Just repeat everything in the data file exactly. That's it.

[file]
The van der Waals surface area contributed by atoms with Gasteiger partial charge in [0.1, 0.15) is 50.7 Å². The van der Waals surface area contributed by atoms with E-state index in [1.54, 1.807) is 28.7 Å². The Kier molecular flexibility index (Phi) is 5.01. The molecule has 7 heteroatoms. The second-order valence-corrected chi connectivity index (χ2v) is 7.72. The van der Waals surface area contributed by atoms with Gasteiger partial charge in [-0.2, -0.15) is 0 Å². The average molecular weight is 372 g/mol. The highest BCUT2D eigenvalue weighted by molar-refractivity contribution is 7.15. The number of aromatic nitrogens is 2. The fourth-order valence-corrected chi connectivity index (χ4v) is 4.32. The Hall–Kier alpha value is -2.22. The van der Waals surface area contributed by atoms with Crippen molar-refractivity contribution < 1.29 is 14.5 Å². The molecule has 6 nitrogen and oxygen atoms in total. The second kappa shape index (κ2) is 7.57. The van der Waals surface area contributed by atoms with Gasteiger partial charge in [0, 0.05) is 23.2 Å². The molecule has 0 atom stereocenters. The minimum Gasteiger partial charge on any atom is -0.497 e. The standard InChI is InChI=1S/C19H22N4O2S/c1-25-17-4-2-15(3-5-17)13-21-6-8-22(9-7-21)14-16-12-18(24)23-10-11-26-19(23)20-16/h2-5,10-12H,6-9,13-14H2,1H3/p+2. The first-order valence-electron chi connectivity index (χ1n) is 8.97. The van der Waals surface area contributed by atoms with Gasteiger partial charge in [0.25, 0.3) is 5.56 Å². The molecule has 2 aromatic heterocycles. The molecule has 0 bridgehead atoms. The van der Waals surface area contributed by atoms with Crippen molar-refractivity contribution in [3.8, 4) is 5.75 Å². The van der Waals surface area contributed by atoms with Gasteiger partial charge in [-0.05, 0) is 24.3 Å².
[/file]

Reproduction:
The van der Waals surface area contributed by atoms with Gasteiger partial charge in [0.1, 0.15) is 50.7 Å². The van der Waals surface area contributed by atoms with E-state index in [1.54, 1.807) is 28.7 Å². The Kier molecular flexibility index (Phi) is 5.01. The molecule has 7 heteroatoms. The second-order valence-corrected chi connectivity index (χ2v) is 7.72. The van der Waals surface area contributed by atoms with Gasteiger partial charge in [-0.2, -0.15) is 0 Å². The average molecular weight is 372 g/mol. The highest BCUT2D eigenvalue weighted by molar-refractivity contribution is 7.15. The number of aromatic nitrogens is 2. The fourth-order valence-corrected chi connectivity index (χ4v) is 4.32. The Hall–Kier alpha value is -2.22. The van der Waals surface area contributed by atoms with Crippen molar-refractivity contribution < 1.29 is 14.5 Å². The molecule has 6 nitrogen and oxygen atoms in total. The second kappa shape index (κ2) is 7.57. The van der Waals surface area contributed by atoms with Gasteiger partial charge in [0, 0.05) is 23.2 Å². The molecule has 0 atom stereocenters. The minimum Gasteiger partial charge on any atom is -0.497 e. The standard InChI is InChI=1S/C19H22N4O2S/c1-25-17-4-2-15(3-5-17)13-21-6-8-22(9-7-21)14-16-12-18(24)23-10-11-26-19(23)20-16/h2-5,10-12H,6-9,13-14H2,1H3/p+2. The first-order valence-electron chi connectivity index (χ1n) is 8.97. The van der Waals surface area contributed by atoms with Gasteiger partial charge in [0.25, 0.3) is 5.56 Å². The molecule has 2 aromatic heterocycles. The molecule has 0 bridgehead atoms. The van der Waals surface area contributed by atoms with Crippen molar-refractivity contribution in [3.8, 4) is 5.75 Å². The van der Waals surface area contributed by atoms with Gasteiger partial charge in [-0.05, 0) is 24.3 Å².